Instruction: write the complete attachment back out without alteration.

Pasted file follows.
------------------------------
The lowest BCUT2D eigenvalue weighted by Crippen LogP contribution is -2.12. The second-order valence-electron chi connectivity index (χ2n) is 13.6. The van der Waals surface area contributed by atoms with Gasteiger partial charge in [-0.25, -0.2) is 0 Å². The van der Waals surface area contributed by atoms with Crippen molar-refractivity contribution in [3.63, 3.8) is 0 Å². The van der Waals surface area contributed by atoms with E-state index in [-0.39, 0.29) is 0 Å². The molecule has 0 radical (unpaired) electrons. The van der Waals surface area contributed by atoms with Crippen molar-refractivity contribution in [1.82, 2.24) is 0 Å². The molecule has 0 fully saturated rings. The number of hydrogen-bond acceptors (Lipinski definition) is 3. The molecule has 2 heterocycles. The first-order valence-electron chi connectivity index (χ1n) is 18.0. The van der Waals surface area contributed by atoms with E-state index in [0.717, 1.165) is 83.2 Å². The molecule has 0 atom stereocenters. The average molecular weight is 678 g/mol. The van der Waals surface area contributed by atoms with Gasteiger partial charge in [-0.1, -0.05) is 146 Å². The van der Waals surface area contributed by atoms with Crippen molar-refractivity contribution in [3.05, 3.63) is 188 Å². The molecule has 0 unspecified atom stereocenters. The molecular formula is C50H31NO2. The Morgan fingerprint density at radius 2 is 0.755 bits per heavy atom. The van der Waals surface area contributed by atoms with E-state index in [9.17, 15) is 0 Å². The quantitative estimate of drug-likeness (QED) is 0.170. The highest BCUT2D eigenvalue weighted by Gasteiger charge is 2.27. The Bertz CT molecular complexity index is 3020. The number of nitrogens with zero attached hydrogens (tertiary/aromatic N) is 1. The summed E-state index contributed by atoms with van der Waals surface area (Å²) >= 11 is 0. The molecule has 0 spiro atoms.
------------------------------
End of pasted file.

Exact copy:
The lowest BCUT2D eigenvalue weighted by Crippen LogP contribution is -2.12. The second-order valence-electron chi connectivity index (χ2n) is 13.6. The van der Waals surface area contributed by atoms with Gasteiger partial charge in [-0.25, -0.2) is 0 Å². The van der Waals surface area contributed by atoms with Crippen molar-refractivity contribution in [3.63, 3.8) is 0 Å². The van der Waals surface area contributed by atoms with E-state index in [-0.39, 0.29) is 0 Å². The molecule has 0 radical (unpaired) electrons. The van der Waals surface area contributed by atoms with Crippen molar-refractivity contribution in [1.82, 2.24) is 0 Å². The molecule has 0 fully saturated rings. The number of hydrogen-bond acceptors (Lipinski definition) is 3. The molecule has 2 heterocycles. The first-order valence-electron chi connectivity index (χ1n) is 18.0. The van der Waals surface area contributed by atoms with E-state index in [0.717, 1.165) is 83.2 Å². The molecule has 0 atom stereocenters. The average molecular weight is 678 g/mol. The van der Waals surface area contributed by atoms with Gasteiger partial charge in [-0.1, -0.05) is 146 Å². The van der Waals surface area contributed by atoms with Crippen molar-refractivity contribution in [3.05, 3.63) is 188 Å². The molecule has 0 unspecified atom stereocenters. The molecular formula is C50H31NO2. The Morgan fingerprint density at radius 2 is 0.755 bits per heavy atom. The van der Waals surface area contributed by atoms with E-state index in [9.17, 15) is 0 Å². The quantitative estimate of drug-likeness (QED) is 0.170. The highest BCUT2D eigenvalue weighted by Gasteiger charge is 2.27. The Bertz CT molecular complexity index is 3020. The number of nitrogens with zero attached hydrogens (tertiary/aromatic N) is 1. The summed E-state index contributed by atoms with van der Waals surface area (Å²) >= 11 is 0. The molecule has 0 spiro atoms.